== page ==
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Rosario's confidence growing behind the plate

Rosario's confidence growing behind the plate

SCOTTSDALE, Ariz. -- Wilin Rosario was barely registering as a blip on the Rockies radar screen in the spring of 2011, getting six Cactus League at-bats in five games. But a 16-game callup with three homers offered a coming attraction for the Double-A catcher.

Fast forward to a 2012 rookie campaign for the Rockies filled with superlatives:

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• His 28 homers led all National League rookies and all Rockies.
• He surpassed Todd Helton's record of 25 homers by a Rockies rookie.
• He set Colorado catching records for homers and RBIs (71).

Put it all together and it added up to a late surge in the Rookie of the Year voting, finishing in fourth place with another nefarious record perhaps dragging him down. Rosario led the Majors in passed balls, amassing more on his own than any team save the Mets, whose knuckleballer R. A. Dickey kept catchers scrambling en route to his Cy Young Award season.

For Rosario, the passed balls are hopefully a thing of the past. If it sounds like pie-in-the-sky wishful thinking, look at Sunday's loss to the A's, when Rockies pitchers gave up six walks, hit three batters with the bases loaded, and threw a wild pitch -- but no passed balls from Rosario or veteran Yorvit Torrealba, who caught the last three innings of the game.

"He had to block 13 balls in the dirt," said catching coach Jerry Weinstein of Rosario. "You could see his athleticism."

For the recently turned 24-year-old, Rosario's progression over the offseason allows him to put his focus on helping the pitching staff rather than defending himself from detractors.

"It was a little work," Rosario said of the eventful afternoon behind the dish. "Those pitchers need a little work. That's going to happen in the season, too, so it's better it happens right now so I can find what is the best way to pull these guys [back on track] again in the plan."

Make no mistake -- 2012 was a breakout season for Rosario, with the positives easily outweighing the "learning moments." He won the Rockies faith, and after unexpectedly jumping from Double-A to the backup catcher's slot on the Opening Day roster, he enters his sophomore season with a starting job and a confidence forged by adversity.

"Failure is a great teacher sometimes," Weinstein said. "Especially if you've got a thoroughbred. They learn from failure. They don't want that to happen again, so they take steps to rectify it, and he has done that. The credit goes to him."

A year's experience with 101 games behind the plate has made Rosario both more reactive and more relaxed, replacing deliberative thinking about every aspect of his game with instinctive reflexes demonstrating leaps and bounds as a backstop.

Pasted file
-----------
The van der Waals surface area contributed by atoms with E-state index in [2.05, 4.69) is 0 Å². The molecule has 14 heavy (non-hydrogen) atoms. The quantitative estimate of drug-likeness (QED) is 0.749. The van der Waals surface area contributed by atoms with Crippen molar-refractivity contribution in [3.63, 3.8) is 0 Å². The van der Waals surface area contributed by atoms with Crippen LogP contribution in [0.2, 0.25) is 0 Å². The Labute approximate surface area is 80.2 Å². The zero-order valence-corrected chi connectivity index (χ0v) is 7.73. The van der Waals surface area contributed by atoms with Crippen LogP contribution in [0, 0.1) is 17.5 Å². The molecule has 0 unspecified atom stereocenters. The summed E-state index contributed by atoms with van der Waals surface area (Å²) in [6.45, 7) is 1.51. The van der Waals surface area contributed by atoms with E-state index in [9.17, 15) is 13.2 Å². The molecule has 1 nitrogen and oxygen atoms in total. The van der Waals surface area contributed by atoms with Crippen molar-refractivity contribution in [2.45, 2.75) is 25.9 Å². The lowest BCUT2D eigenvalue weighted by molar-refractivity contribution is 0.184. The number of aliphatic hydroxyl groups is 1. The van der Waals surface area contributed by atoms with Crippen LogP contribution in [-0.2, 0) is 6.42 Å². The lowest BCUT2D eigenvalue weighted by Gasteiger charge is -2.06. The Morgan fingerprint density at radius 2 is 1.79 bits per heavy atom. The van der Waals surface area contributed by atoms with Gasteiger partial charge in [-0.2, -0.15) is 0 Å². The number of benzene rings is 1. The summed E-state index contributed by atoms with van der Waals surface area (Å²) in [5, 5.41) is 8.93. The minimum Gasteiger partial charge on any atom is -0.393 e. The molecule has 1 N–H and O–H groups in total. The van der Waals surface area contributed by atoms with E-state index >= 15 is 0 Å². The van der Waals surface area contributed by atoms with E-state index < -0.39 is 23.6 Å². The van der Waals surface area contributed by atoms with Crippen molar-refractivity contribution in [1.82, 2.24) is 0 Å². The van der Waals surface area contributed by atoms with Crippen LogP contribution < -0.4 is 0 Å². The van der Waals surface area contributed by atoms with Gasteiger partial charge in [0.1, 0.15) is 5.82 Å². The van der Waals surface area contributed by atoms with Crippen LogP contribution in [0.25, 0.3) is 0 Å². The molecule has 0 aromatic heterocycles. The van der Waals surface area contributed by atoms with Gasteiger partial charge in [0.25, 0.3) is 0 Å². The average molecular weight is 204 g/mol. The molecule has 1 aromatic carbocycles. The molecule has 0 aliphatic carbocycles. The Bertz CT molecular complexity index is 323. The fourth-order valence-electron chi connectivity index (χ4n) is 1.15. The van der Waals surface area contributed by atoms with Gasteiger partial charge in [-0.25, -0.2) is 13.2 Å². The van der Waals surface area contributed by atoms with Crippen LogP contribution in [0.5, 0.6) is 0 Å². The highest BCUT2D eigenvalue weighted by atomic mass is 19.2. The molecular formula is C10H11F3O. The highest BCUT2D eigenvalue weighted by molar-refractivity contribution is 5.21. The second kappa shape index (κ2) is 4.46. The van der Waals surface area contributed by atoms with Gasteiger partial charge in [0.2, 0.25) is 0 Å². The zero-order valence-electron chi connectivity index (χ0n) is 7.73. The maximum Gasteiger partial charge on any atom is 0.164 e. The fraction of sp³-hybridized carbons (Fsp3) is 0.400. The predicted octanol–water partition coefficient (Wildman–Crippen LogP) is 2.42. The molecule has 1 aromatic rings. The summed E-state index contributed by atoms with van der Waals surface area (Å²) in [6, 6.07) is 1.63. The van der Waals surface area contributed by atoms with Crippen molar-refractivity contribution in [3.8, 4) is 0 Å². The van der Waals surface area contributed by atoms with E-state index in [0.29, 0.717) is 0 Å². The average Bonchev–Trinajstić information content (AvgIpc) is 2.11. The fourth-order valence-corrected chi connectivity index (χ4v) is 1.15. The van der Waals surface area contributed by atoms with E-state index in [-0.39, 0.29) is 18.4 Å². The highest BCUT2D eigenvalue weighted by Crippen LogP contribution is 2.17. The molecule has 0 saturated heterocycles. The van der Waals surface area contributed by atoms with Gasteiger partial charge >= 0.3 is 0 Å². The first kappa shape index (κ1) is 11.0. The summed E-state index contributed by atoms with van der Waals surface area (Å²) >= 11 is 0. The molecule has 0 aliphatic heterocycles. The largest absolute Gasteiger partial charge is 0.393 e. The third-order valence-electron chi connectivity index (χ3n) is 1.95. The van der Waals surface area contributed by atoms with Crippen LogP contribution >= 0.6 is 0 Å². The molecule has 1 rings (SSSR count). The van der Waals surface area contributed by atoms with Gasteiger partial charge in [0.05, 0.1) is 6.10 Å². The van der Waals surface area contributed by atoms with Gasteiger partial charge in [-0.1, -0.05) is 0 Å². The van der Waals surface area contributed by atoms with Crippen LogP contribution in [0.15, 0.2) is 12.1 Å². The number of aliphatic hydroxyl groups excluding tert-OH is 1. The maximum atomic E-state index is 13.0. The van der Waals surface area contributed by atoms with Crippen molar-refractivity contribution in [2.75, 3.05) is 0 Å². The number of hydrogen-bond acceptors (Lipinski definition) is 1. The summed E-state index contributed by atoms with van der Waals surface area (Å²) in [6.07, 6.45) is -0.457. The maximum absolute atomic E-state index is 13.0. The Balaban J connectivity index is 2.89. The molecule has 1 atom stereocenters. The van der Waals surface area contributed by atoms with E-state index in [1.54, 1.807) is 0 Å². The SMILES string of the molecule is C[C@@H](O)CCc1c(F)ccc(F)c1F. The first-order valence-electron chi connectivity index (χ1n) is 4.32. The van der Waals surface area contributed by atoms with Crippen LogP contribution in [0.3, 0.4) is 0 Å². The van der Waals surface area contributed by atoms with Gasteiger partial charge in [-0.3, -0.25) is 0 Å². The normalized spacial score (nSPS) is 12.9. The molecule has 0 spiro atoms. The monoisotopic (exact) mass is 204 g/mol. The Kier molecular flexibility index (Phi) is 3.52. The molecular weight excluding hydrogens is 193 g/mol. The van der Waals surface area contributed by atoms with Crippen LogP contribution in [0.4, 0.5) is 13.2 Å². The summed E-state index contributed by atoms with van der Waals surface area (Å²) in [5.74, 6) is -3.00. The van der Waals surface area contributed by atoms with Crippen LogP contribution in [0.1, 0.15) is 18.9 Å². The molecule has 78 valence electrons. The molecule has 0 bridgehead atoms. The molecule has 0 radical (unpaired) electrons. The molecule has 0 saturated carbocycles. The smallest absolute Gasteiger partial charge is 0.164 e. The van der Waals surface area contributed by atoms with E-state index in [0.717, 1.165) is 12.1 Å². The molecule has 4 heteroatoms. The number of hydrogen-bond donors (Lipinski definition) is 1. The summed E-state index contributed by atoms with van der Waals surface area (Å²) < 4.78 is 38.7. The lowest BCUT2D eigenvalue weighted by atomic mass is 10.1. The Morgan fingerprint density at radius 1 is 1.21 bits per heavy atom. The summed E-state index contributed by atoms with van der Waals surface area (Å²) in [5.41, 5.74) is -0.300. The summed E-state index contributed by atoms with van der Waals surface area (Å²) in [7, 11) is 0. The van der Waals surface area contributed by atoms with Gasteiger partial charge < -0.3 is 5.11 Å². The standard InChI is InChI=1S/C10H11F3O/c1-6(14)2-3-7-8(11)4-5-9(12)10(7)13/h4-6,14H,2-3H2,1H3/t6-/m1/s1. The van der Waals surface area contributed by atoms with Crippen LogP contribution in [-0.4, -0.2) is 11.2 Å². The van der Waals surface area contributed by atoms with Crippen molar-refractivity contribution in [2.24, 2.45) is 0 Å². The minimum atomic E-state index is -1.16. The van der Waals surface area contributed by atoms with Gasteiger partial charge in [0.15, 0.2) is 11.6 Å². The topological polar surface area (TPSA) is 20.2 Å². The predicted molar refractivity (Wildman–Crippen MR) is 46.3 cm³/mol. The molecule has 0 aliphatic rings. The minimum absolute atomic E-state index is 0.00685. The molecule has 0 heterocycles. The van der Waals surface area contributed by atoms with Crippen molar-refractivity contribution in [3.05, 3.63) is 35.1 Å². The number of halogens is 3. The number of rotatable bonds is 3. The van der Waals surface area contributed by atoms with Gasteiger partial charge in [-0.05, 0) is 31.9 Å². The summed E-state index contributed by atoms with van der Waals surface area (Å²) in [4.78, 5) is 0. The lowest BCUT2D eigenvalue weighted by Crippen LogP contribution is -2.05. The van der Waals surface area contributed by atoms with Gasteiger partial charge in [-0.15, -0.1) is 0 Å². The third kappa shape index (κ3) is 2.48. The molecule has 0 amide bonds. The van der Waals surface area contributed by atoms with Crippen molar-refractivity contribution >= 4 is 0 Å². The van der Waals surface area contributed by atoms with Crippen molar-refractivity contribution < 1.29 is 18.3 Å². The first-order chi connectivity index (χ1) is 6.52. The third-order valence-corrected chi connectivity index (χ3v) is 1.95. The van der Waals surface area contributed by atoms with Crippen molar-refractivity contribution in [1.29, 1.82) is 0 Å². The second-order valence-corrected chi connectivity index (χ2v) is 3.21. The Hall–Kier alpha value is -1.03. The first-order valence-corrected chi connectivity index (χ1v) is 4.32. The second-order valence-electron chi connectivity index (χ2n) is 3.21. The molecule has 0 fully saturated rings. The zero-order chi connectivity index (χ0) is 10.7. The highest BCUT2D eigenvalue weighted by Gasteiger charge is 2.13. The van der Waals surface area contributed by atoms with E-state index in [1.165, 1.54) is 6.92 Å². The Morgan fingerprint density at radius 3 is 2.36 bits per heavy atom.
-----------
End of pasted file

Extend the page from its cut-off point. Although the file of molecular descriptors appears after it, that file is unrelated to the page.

"He's slowed the game down by virtue of the work he's done," Weinstein said. "That's given him self-confidence, and self-confidence is everything."

Much of his work took place at home in the Dominican Republic playing Winter Ball for Aguilas and manager Alberto Castilla. Rosario has been fortunate to surround himself by catchers he can learn from, and his winter work was no different.

"I worked a lot in the offseason with Alberto Castilla, a veteran catcher for a long time," Rosario said, smiling. "We got some plans for this season, so maybe [people] will be surprised. I feel more mature behind the plate, more solid."

For Weinstein, the difference is already noticeable, even as Rosario prepared for just his fifth game of the Cactus League on Tuesday.

"His blocking has improved considerably," Weinstein said. "He's absorbing the ball, he's getting over the ball. Last year he was a lot more rigid and he wasn't getting over the ball, so he wasn't creating a down angle when the ball hit his chest protector. And he wasn't absorbing the ball, it was late a lot of times. When he gets there late, then he's moving into the ball while the ball's moving into him, and it's tough to keep the ball close. When you're late, nothing good can happen. Now he's getting there earlier and he's much softer and absorbing the ball in the dirt and he's receiving a lot more relaxed. That accounts for his improvement."

The Rockies have made sure to keep Rosario surrounded by veterans who can keep him on track and share the benefit of their baseball experience. A big part of the appeal of bringing back Torrealba was his strength in mentoring young catchers, having mentored Chris Iannetta as he established himself in the Majors

"Yorvi's got a lot of wisdom, a lot of stripes on his shoulder," manager Walt Weiss said. "He's good for Wilin."

Paired with Hernandez, Rosario can't help but glean from the 1-2 punch of veteran tutelage behind the plate.

"They're filling me with great catchers around me who I trust, and I feel great," Rosario said. "I'm pretty confident. Yorvit is a very happy guy. He keeps the clubhouse together. And Ramon is such an amazing player, such an experienced guy. And with the work I've been doing at Winter Ball, we're forming a great passel."

His work, his focus, and the mentors he surrounds himself with left his manager carefree with regards to Colorado's catching situation.

"I'm not real concerned about Wilin, to be honest with you," Weiss said. "I know he struggled last year, but he's so athletic. It's not like he doesn't have the skills to be a front-line catcher."

With a .385 (5-for-13) after his fifth Cactus League tilt, Rosario is where he wants to be, both in the lineup and behind the dish.

"I just need to keep on working, handling pitchers the right way," he said. "Keep learning from Yorvit. We're starting to see the results."

Owen Perkins is a contributor to MLB.com. This story was not subject to the approval of Major League Baseball or its clubs.

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